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Screening Hardwood Floors - Buff & Recoat

The screen and recoat (also called buff & coat) procedure for hardwood floors is a cost effective method of fixing or revitalizing worn or dull floors. Instead of paying for a complete refinishing, Screening hardwood floorsflooring can be brought back to life, but don't expect deep scratches and dings to be removed. The same holds true for removing paint that may have been splattered over the years. Frequent screen and coat applications can protect, postpone or eliminate the need for a complete refinishing at a later date.

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How Does It Work?

Screening involves abrading the old finish on the existing floor making it compatible for applying another layer of new finish. If you've ever handled any trim painting work, the procedure is similar. A professional finisher will bring in a buffing machine and attach a special sanding screen to the bottom. Minor surface scratches and marring from moving furniture can be removed.

Preparations. What Was Used To Clean Before

This buff and recoat procedure will not work effectively with floors that may have been maintained with oily cleaners unless a complete cleansing is done prior to the process. Often what may be required is a thorough going over with odorless mineral spirits and a fine steel wool pad that is also attached to the floor buffing machine. Others may add another element by using the floor finish specifications in preparing the floor for the re-coat. Some may include their own proprietary agents or a Tri-Sodium Phosphate solution. Loosening the buildup is one thing, removing all of the impurities that can affect a new finish bond is another. Removal should be done meticulously with clean rags. For floors where questionable cleaning agents have been used previously, several applications will provide more peace of mind.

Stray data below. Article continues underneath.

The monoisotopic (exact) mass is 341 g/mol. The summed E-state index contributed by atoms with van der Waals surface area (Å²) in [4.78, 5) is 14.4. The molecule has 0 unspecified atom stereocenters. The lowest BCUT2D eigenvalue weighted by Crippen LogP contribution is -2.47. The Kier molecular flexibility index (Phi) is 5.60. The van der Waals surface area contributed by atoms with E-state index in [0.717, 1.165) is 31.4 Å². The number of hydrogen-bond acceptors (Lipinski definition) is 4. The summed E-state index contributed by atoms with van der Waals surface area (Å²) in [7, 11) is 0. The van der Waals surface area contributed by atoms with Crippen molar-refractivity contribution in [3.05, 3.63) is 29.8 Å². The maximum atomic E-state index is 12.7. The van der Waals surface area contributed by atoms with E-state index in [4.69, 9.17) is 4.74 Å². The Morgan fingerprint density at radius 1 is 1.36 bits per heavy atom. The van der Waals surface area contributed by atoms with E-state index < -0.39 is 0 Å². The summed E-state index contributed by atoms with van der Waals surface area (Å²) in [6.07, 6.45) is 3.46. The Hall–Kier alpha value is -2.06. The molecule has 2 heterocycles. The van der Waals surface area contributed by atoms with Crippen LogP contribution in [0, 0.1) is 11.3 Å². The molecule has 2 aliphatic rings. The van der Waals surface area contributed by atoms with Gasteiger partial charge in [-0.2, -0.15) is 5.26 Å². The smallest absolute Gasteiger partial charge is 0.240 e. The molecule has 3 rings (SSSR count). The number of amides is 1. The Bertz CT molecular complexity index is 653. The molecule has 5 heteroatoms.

Can We Screen Waxed Floors and Recoat?

If you're contemplating an easier finish to maintain opposed to wax this will not work. Any new finish will react with older waxes and likely to blister or peel in short time. Only a reapplication of wax and buffing will work with these types of finishes. More at the page link below on waxed finishes.

Can Newer Aluminum Oxide Floors Be Recoated?

Original aluminum oxide floors cannot be successfully screened and coated by traditional methods. However, since these floors became popular, prefinished flooring manufacturers changed the method in which the finishes were applied. Instead of the aluminum oxide finish layers being on the surface of the finished product, they began to sandwich them under finishes that are compatible with screening. If in doubt of the original product specifications a call to the manufacturer would be advisable.

How Long Does It Take?

Newer water and oil based finishes will take the same amount of time to apply, with the oil based taking longer to dry and cure. Time involved for a 400 square foot, square room with furniture removed and ready to go will take approximately three hours.

Other Notes